Room 42--Historical notes regarding Prokofiev's Seventh Piano Sonata

Prokofiev displaying a rare smile...

Intense agitation, romantic lyricism and driving energy are prominent elements of the Seventh Piano Sonata, one of three that Prokofiev created during the years immediately following the Nazi invasion of the Soviet Union. Composed in 1942, the work is sometimes referred to as the “Stalingrad” Sonata, because some writers have claimed that the powerful music suggests the heroic defense of the city of Stalingrad by the victorious Red Army. Of the nine sonatas written by Prokofiev, the Seventh has retained its initial popularity.

The honor of presenting the premiere of the Sonata went to Sviatoslav Richter. The composer sent the pianist the score in early January, 1943, and the performer's reaction might be gauged by the fact that he learned the music in four days. However, the rapidity with which it was studied is not an indication that the work is simple, in fact, the Seventh demands as much virtuosity as Prokofiev would ever demand of his own playing.

Richter wrote his impression of the Sonata in this way: Disorder and uncertainty reign. Man observes the raging of death-dealing forces, but what he lived for doesn't cease to exist. He feels, he loves. The fullness of what he is feeling reaches out toward others. He is together with the rest of mankind, protesting and suffering deeply with them in their common grief. Full of a will for victory, he makes a headlong running attack, clearing away all obstacles. He will become strong through struggle, expanding into a gigantic and life-affirming "force."

The debut performance of the Seventh took place in the Hall of Columns near the Bolshoi Theatre on January 18, 1943. The audience burst into spontaneous ovations of acclaim over the monumental work. After many curtain calls, the majority of the audience departed, but a few musicians remained behind, David Oistrakh among them. They implored Richter to play the Sonata once more so they could listen to it more carefully.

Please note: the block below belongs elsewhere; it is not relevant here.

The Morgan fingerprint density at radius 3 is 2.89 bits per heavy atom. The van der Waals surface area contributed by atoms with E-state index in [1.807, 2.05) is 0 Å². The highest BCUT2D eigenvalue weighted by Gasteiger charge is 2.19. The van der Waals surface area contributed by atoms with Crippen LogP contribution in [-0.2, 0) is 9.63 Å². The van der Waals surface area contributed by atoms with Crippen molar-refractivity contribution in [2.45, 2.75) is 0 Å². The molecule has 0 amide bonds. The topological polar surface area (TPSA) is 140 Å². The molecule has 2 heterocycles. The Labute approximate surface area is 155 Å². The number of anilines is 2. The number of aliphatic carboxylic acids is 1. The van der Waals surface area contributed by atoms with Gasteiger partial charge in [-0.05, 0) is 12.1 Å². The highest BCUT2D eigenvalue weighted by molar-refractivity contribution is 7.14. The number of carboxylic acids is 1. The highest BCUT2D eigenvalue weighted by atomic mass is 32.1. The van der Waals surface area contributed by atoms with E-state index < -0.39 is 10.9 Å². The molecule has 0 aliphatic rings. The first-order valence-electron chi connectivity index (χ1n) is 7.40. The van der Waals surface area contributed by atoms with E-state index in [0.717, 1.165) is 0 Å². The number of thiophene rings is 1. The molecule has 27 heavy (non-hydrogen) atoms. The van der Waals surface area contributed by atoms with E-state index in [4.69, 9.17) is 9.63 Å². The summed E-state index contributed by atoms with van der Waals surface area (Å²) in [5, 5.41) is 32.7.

The Allegro inquieto movement is a variant of the sonata-allegro form. The primary theme is a restless angular melody that expresses a combination of anxiety and grotesque mockery. At its first appearance the secondary theme is quite a bit calmer, but after the Development section, the theme is played at a much faster speed, thereby attaining the mocking attitude of the first theme. The Andante caloroso section is in ternary form, and the prominent theme seems to be a simple, peaceful, and romantic outpouring. As the large contrasting section begins, the emotions of the music begin to darken, building to a tragic intensity. A lengthy passage featuring an ostinato interval of a minor third gradually allows the music to relax, forming a transition to the serenity of the opening section. The Precipitato movement is a rhythmic tour de force written in 7/8. Following Classical traditions, Prokofiev concludes his Sonata with a Rondo. The infectious jazz rhythms, amazing cross-handed passage work, and a brilliant Coda insure an ovation of major proportions.

To hear the amazing final movement again, click Listen!

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